You, Me & Her
A couple whose marriage has reached a dull plateau takes a trip to Mexico and start to think having a threesome might liven things up.
Mags and Ash are a classic odd couple. She’s disciplined and pragmatic, working in high finance with her domineering dad. He is a dreamer with plans to launch a legal marijuana distribution company, based on his own fervent love for the weed. She’s Mexican-American (though presents as a white blonde lady) and his roots are in India.
They’ve been together for 10 years, married for two, and have an adorable little dude at home. They also do well enough — mostly off Max’s income — to live comfortably in Los Angeles and even afford an au pair to watch their kid most of the time. Rut-time has entered their life, and their relationship is more a cautious dance of resentments and navigation than genuine affection.
They decide to take a trip down to San Poncho, Mexico on their own for a few days of adventure. They also start to toy with the idea of spicing up their sex life by possibly bringing other people into their bed.
That’s the premise of “You, Me & Her,” a romantic comedy starring Ritesh Rajan and Selina Ringel, who also wrote the screenplay and produced the film, directed by Dan Levy Dagerman.
The tone starts out as fun and carefree, but notes of more dramatic themes gradually creep into the story. Though Mags (Ringel) and Ash (Rajan) have a convivial banter about them, there’s a tendency to take sharp little digs at each other over every little thing.
Lately careers are the top stressor on their minds. She can’t stand working for her dad anymore because of his tendency to dismiss her ideas. Meanwhile, Ash is waiting on the first payment for a big weed deal he’s just signed, and is worried with each day that goes by without it hitting their bank account. He’s even paying for the trip to Mexico as a celebration of his long-chased success.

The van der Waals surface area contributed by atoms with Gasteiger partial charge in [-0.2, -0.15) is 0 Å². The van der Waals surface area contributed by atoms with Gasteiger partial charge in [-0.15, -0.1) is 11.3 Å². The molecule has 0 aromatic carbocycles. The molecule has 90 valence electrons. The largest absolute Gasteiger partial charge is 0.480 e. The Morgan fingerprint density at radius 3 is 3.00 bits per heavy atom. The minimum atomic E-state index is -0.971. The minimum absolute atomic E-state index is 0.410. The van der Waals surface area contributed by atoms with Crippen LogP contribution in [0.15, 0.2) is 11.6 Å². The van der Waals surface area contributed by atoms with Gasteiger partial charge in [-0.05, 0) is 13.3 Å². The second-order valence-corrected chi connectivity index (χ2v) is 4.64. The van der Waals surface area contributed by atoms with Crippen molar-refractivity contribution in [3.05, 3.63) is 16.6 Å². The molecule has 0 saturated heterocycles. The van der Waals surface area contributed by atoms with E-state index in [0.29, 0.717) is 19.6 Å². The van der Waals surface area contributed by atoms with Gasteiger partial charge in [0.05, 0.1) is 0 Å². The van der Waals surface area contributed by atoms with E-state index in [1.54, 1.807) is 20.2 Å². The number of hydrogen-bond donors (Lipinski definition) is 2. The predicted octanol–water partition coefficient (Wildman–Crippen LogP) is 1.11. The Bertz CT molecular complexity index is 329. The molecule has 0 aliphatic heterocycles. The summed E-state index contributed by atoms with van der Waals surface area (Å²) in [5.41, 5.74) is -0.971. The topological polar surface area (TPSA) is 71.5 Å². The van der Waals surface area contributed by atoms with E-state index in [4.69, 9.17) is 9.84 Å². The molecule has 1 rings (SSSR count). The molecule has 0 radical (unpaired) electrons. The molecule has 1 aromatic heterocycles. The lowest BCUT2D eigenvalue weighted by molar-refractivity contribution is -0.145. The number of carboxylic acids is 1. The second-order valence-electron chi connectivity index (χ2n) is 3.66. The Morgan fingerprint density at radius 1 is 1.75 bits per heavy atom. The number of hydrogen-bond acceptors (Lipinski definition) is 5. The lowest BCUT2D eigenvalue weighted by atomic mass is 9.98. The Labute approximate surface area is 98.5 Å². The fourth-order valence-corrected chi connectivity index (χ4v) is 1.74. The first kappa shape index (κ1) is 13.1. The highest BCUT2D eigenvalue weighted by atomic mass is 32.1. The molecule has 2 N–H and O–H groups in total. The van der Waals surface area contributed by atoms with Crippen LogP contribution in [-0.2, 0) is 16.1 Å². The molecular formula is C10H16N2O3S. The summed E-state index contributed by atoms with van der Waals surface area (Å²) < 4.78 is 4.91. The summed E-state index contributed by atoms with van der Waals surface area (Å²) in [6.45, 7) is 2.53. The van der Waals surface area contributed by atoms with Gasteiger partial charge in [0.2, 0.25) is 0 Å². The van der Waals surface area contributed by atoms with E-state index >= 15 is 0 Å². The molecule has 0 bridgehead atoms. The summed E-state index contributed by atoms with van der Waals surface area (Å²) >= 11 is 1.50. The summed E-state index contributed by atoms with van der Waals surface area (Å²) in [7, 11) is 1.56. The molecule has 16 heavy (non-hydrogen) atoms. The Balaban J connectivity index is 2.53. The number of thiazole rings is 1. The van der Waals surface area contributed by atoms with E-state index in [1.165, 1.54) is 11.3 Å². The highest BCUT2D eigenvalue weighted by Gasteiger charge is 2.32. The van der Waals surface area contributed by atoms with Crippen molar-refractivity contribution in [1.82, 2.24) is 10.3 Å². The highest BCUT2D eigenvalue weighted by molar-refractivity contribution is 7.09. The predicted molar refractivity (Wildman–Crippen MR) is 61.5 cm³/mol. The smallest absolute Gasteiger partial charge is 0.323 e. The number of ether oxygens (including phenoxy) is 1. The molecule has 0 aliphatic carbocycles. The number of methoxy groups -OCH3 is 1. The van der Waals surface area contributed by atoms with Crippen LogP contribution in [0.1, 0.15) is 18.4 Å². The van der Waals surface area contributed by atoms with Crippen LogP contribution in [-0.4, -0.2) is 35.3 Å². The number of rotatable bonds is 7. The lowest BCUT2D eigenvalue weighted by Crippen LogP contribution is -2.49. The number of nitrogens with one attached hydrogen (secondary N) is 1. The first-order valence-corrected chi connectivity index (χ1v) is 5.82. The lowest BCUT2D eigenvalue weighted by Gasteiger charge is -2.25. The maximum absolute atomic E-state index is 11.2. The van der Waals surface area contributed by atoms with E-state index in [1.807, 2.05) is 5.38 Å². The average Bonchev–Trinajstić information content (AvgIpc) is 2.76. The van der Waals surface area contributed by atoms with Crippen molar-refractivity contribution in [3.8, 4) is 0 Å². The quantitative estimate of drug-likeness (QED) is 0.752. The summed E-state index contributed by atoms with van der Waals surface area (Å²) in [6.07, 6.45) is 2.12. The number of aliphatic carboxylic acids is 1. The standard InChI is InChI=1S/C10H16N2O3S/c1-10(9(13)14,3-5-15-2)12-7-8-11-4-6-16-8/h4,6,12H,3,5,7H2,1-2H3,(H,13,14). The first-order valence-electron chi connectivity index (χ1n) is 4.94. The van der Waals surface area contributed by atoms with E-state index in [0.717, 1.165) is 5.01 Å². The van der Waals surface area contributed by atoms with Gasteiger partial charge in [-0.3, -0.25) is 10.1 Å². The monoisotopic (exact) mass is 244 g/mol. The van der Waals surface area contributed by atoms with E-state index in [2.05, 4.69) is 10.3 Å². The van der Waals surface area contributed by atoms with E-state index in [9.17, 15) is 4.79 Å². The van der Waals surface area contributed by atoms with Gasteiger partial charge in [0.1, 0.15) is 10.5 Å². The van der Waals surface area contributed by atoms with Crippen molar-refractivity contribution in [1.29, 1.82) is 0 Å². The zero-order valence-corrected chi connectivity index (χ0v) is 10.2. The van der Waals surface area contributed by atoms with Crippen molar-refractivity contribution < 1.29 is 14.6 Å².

Ash feels like Mags regards him as a screw-up, and in turn she doesn’t like playing the role of scold and critic. Things aren’t bad between them, but they seem headed for a long slide.
Ash also smokes pot. A lot. Like he can’t even be in Mexico for a few days without scoring some weed, which is a pretty dangerous thing to do. At first, I thought the title of the film referred to Ash’s obsession with Mary Jane.
Turns out it actually means Angela (Sydney Park), an exotic woman Mags encounters teaching yoga on the beach near their resort. She’s instantly smitten by her, and the interest seems to be returned. Ash is all-in on trying out a threesome. Things don’t work out the way of a tryst in Mexico, but Angela turns up again in L.A. and they rekindle the notion of a three-way.
There’s a little bit of nudity and sex in the movie, but overall it’s more of a tease than truly erotic. It’s mainstream folks dipping a toe into kinky stuff, and plays like a square movie pretending to be daring.
There are a few decent laughs here and there, mostly zingy barbs and one-liners in the dialogue. The storytelling is pretty conventional and often sitcom-y.
You could do worse than a one-night stand watching “You, Me & Her.” But it’s not he sort of moviemaking you’ll have a long and meaningful relationship with.